Second Sunday after Pentecost

If you have ever returned a rental car, you have driven over those spikes that are made to ensure that the rental cars are not stolen out of the lot.

The Song of Angels
He Qi, The Song of Angels, from Art in the Christian Tradition, a project of the Vanderbilt Divinity Library, Nashville, Tenn. Original source:

June 2, 2013

Second Reading
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Commentary on Galatians 1:1-12

If you have ever returned a rental car, you have driven over those spikes that are made to ensure that the rental cars are not stolen out of the lot.

The spikes collapse when you drive forward over them, but if you were to back up, the spikes would presumably stay upright and cause, as the sign says, “severe tire damage.” To read Galatians is to witness Paul trying to spare people the damage caused by backing up. The Galatians are easing the car into reverse, and Paul is waving his arms and shouting, “No!” In the first chapter of the letter, Paul tells his own story and hints at what is at stake for his readers.

First about Paul: even in his first line, Paul insists that his call to be an apostle is directly from Christ. His credentials and his gospel are not derivative. They are not in any way dependent on or mediated by people who were close to Jesus during his ministry or who might have proclaimed the gospel to Paul after Christ’s resurrection. Paul’s gospel and his authority to preach come directly from Jesus Christ and God the Father.

Paul needs neither preaching material nor marching orders from humans. Moreover, he says, he requires no stamp of approval after the fact. If he wanted human approval, he would certainly be doing something besides being a slave of Christ.

So begins Paul’s letter to the Galatians. If Paul sounds defensive here, it may be because he is being attacked. Readers of the letter theorize that teachers who had come to Galatia after Paul left are questioning Paul’s connection to Jesus. One imagines the new teachers talking about the former one: “Paul of Tarsus? Who is he? Paul was not with Jesus in Galilee. Why should you listen to him about what Jesus taught or expected of those who would follow him? You say he told you that you did not need to be circumcised or keep the law of Moses? Where did he get that? He was probably just trying to make things easy for you, to be popular. He sounds like a people pleaser.”

Today, some people imagine that Jesus was more compassionate and inclusive than Paul and so they question Paul’s influence in the shape Christianity took. The teachers who followed Paul to Galatia, however, have the opposite problem with Paul. The teachers are not claiming that Paul is too restrictive in his ethical demands on new converts, but that he is not restrictive enough!

The “new teaching” in Galatia is that gentiles who want to follow the Jewish messiah, Jesus, must become Jews. Jesus is, after all, the Jewish messiah. All are welcome into this covenant, the teachers would say, but all must enter into the promises of God as Abraham did, by a process that includes circumcision for males.

In subsequent chapters of the letter, Paul will argue that even Abraham was made right with God by faith and not by circumcision or any other work of the law. In the opening verses of the letter, Paul is more concerned to defend himself. He says he preaches as he does because of an apocalypseos Iesou Christou, a revelation of Jesus Christ (verse 12).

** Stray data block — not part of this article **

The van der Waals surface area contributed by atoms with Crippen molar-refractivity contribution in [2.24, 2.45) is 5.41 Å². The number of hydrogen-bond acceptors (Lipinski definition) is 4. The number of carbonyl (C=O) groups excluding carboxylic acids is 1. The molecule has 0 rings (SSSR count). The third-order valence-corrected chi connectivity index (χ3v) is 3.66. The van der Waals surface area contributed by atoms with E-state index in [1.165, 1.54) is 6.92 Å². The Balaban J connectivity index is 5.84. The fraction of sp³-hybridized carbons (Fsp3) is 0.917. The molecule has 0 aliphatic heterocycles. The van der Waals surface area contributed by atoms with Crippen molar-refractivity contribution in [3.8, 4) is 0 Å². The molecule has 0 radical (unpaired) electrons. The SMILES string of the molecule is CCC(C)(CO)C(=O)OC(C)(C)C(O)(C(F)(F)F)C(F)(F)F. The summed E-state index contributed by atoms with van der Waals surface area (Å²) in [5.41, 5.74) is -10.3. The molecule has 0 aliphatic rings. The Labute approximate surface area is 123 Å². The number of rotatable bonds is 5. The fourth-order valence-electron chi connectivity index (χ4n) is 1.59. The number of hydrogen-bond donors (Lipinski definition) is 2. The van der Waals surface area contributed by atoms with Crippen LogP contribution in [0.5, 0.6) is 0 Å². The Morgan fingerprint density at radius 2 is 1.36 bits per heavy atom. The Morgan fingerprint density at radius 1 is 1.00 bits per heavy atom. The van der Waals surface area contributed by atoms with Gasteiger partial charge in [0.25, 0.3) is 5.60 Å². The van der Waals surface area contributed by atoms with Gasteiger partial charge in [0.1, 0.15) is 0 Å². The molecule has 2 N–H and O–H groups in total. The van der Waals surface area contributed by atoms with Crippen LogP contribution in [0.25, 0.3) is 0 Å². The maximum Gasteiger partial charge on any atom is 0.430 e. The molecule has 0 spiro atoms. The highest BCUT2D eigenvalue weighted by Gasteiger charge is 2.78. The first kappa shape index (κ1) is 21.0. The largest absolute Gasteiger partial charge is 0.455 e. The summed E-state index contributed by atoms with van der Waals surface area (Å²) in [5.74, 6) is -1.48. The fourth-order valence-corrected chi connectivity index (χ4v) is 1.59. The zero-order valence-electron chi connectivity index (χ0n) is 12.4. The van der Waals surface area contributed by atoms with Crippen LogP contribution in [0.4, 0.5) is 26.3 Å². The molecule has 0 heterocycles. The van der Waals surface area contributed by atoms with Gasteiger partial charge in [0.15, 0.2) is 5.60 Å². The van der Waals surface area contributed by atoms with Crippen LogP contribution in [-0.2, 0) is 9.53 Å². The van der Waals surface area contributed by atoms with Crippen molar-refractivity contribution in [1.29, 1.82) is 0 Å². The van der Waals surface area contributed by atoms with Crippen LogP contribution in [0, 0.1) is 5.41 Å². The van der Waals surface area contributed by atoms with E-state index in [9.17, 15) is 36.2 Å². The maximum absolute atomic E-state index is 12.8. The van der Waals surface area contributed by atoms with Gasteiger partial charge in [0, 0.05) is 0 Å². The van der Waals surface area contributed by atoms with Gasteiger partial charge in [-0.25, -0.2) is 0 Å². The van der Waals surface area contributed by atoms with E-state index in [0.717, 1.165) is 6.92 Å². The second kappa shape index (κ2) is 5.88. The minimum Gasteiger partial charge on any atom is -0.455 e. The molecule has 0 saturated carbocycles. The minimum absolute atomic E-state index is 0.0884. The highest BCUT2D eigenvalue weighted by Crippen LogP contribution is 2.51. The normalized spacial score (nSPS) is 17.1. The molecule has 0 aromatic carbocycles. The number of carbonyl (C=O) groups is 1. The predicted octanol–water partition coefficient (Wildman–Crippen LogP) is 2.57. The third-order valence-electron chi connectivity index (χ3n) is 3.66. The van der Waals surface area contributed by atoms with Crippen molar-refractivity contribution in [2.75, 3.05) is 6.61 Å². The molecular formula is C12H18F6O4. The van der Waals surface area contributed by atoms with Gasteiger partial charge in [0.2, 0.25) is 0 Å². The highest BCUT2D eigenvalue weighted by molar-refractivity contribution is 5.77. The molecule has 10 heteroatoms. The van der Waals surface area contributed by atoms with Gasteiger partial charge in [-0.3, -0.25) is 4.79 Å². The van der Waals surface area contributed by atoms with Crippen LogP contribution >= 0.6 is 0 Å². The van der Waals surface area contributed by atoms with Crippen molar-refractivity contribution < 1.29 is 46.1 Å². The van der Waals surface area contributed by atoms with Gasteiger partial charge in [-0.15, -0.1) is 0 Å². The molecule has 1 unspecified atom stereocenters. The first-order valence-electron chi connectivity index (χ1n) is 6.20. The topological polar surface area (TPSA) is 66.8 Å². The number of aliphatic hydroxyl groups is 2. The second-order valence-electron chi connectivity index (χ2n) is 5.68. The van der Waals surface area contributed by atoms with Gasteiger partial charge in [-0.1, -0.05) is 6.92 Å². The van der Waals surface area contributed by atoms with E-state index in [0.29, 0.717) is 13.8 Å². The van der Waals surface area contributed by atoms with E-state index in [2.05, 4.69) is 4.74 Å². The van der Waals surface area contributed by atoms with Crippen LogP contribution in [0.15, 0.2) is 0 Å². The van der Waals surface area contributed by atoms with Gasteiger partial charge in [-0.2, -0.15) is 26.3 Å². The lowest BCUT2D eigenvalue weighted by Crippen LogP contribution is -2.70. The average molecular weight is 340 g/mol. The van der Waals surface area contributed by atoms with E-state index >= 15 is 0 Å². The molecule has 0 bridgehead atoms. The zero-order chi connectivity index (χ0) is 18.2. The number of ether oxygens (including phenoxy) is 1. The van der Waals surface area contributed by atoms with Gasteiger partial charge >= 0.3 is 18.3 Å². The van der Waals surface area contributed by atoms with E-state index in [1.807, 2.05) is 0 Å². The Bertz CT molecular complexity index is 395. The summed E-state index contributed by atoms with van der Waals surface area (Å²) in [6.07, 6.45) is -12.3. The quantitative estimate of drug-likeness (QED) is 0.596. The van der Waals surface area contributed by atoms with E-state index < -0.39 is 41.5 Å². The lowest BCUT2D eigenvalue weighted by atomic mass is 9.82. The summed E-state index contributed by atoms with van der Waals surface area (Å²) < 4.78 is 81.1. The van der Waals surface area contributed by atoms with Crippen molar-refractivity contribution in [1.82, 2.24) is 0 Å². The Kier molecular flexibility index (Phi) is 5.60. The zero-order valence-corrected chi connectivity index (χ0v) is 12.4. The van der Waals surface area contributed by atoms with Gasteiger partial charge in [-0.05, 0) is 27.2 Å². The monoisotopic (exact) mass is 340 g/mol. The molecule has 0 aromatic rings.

What should we make of this talk of revelation? For apocalyptic Jews like Jesus and Paul, who lived under Roman rule and who looked for God to intervene in history to bring about the redemption of God’s people, resurrection of the dead was a hallmark of the new age. In the spirit of the advice to “Go big or go home,” those who waited for God to intervene dared to hope even for the resurrection of the dead.

The scope of God’s power to be “doing a new thing” (cf. Isaiah 43:19) extended even so far as that! So when Jesus, whom Paul knew to have been crucified, appeared to Paul, Paul realized that this was it: the new age had broken into Paul’s present time and place. God had been and continued to be working in Jesus to fulfill all the promises made to Israel and to reveal God’s self to the Gentiles as well.

Another characteristic of the new age is that everyone would recognize the God of Israel as the one true God (cf. Isaiah 60, for example). There will no longer be any need for a distinction between God’s people (marked by circumcision) and “others” (uncircumcised), so there will be absolutely no need for anyone to change his status from one of those groups to the other. In fact, to attempt to do so would be the same as testifying that the old distinctions still defined reality and that the new age had not, in fact, begun.

That is why Paul addresses the Galatians so forcefully, and why he asserts so vociferously that the gospel he preaches is his “through a revelation of Jesus Christ.” If the resurrection of Jesus is the beginning of a whole new age, if creation has crossed over those spikes in the rental car lot, as it were, it is foolish and dangerous to try to back up.

The healing and life that Jesus proclaims, enacts, and inspires is precisely the same as the new age Paul knows his readers to be living in. While the centurion in the Gospel reading for this Sunday might not use Paul’s words to describe it, he sees the new age embodied in Jesus. The centurion is a Gentile, of course, though his status as a non-circumcised, non-Jew turns out not to matter for his faith at all. He makes this request of Jesus: “Only speak the word, and let my servant be healed” (Luke 7:7). Jesus recognizes someone stepping into the new age when he hears it, and he welcomes him. No one should attempt to back up from that welcome.